How Does Ambient Lighting Affect the Design of Landscape and Architectural Lighting?

According to Webster’s, the definition of ambient is surrounding; on all sides. For a landscape lighting or architectural lighting designer, ambient lighting typically represents the baseline amount of illumination on a particular property or structure in question – for which the designer may or may not have any control. We’ll talk more about this later in this post. The most important point is that it would be just as irresponsible for a lighting designer to design an outdoor lighting system for a home or business without first knowing the level of existent ambient lighting – as it would be for an architect to design a custom home or commercial building without first having a contour and site plan.

3.7W LED Illuminating Entrance Monument

For example, in the mountains of Colorado where the only ambient lighting originates from the moon or perhaps the Milky Way, a low voltage quartz halogen (20W) or LED (3.7W) lighting fixture would be more than sufficient to illuminate a community entrance monument.

Glare from HPS Street Light

Conversely, trying to illuminate a commercial building or community entrance with low voltage lighting that faces a row of 250W high pressure sodium street lights, just would not be very effective. In this situation, a higher wattage ceramic metal halide or metal halide fixture must be used so that the building or monument is illuminated to at least the level of the ambient lighting, in order to effectively highlight them.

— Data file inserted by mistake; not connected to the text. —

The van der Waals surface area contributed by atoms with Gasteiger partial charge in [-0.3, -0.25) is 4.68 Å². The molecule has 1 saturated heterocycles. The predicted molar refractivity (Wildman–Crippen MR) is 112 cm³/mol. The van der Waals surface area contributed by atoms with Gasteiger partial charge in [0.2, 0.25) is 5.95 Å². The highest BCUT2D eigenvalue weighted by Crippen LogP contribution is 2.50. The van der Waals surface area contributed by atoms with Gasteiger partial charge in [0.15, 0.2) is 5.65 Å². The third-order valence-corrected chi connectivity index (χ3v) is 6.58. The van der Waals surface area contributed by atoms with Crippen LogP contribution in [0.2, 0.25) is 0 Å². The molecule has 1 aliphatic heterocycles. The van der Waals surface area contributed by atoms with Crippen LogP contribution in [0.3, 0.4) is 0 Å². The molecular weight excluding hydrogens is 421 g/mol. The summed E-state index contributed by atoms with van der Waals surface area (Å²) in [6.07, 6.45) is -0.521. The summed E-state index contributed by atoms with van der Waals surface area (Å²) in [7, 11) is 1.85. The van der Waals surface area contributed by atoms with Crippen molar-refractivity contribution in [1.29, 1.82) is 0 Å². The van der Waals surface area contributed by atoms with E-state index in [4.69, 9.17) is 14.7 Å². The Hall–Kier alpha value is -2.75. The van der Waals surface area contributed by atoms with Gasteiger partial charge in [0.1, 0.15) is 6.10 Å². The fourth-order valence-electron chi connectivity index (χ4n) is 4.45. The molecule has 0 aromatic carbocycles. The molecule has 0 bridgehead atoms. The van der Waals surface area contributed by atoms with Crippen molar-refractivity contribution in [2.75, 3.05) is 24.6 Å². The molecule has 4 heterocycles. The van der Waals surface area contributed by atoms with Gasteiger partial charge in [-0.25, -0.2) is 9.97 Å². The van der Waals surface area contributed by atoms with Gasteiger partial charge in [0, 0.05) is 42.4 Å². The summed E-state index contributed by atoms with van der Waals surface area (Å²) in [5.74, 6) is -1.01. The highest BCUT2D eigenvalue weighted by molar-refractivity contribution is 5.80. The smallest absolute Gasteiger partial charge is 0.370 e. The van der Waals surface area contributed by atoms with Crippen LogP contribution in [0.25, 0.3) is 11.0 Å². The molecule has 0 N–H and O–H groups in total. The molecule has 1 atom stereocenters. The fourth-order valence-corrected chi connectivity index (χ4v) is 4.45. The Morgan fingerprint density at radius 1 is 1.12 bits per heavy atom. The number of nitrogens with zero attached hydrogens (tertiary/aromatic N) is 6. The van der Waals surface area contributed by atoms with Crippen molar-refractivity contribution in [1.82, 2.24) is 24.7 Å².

The best rule of thumb for any good energy efficient and aesthetic lighting design is to use only the amount of lighting needed – nothing less and nothing more. Lighting designers and lighting contractors love to sell lights, but the operative phrase should be Less Is More.

When you are designing a lighting system in the city, ambient lighting may originate from a streetlight across the street or from the overall sky glow that envelopes the entire region. There is nothing that a lighting designer can do about that, except for possibly encouraging the city to adopt more energy efficient and sky-friendly street lighting, etc. However, some glare-producing and inefficient lighting may be self inflicted by the property owners themselves – and lighting designers can certainly make recommendations to improve the overall effect of this lighting so that the new lighting design will not be ruined by the glare-producing ambient lighting.

For homeowners, the glare from offending light sources such as carriage lights can be mitigated by replacing the fixtures’ clear glass panels with frosted glass panels, by decreasing the wattage of the bulbs, and/or by dimming the bulbs. The same thing can be done with offending soffit lights by using lower wattage bulbs and/or by dimming them.

For commercial building owners, the overall lighting effect can be enhanced by ensuring that all lighting is directed only toward its intended focal plane; e.g., area lighting with full-cutoff (parking lot lighting and walkway lighting) directed downward only (no spillage horizontally); architectural lighting that is directed only toward the building with no glare produced in any other viewing plane.

The National Energy Education Development (NEED) project has determined that the percentage of energy consumption in the U.S. dedicated to lighting is roughly 11-percent for homes and 38-percent for schools and businesses. That’s a significant percentage, so by reducing unnecessary glare that contributes to unaesthetic ambient lighting – we can begin to make our nighttime environment more attractive as well as save energy.

Complimentary Nighttime Lighting Design in Colorado

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Most people do not know it’s possible to have a free lighting design preview for their home, business or community entrance/park/clubhouse, etc. While it is possible to lay out a preliminary design on paper, there is absolutely no substitute for conducting an evening lighting design demonstration to ensure that the desired lighting effect is achieved.